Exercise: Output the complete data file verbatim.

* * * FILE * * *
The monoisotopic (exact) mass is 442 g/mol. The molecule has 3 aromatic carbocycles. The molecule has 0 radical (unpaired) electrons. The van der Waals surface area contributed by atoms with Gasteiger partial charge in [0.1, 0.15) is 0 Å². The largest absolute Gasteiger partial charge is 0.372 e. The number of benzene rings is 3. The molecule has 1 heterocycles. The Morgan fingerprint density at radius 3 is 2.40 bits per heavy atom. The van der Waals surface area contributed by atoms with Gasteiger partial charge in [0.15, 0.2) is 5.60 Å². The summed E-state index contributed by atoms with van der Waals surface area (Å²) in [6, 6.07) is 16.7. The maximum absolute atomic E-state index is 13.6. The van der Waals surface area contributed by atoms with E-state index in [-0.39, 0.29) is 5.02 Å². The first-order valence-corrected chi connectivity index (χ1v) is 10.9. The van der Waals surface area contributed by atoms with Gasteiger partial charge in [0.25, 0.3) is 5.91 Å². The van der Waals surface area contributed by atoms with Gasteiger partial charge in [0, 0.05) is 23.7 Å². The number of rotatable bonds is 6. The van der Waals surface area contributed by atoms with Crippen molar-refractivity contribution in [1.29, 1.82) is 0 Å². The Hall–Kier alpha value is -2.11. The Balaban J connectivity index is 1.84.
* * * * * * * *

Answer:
The monoisotopic (exact) mass is 442 g/mol. The molecule has 3 aromatic carbocycles. The molecule has 0 radical (unpaired) electrons. The van der Waals surface area contributed by atoms with Gasteiger partial charge in [0.1, 0.15) is 0 Å². The largest absolute Gasteiger partial charge is 0.372 e. The number of benzene rings is 3. The molecule has 1 heterocycles. The Morgan fingerprint density at radius 3 is 2.40 bits per heavy atom. The van der Waals surface area contributed by atoms with Gasteiger partial charge in [0.15, 0.2) is 5.60 Å². The summed E-state index contributed by atoms with van der Waals surface area (Å²) in [6, 6.07) is 16.7. The maximum absolute atomic E-state index is 13.6. The van der Waals surface area contributed by atoms with E-state index in [-0.39, 0.29) is 5.02 Å². The first-order valence-corrected chi connectivity index (χ1v) is 10.9. The van der Waals surface area contributed by atoms with Gasteiger partial charge in [0.25, 0.3) is 5.91 Å². The van der Waals surface area contributed by atoms with Gasteiger partial charge in [0, 0.05) is 23.7 Å². The number of rotatable bonds is 6. The van der Waals surface area contributed by atoms with Crippen molar-refractivity contribution in [1.29, 1.82) is 0 Å². The Hall–Kier alpha value is -2.11. The Balaban J connectivity index is 1.84.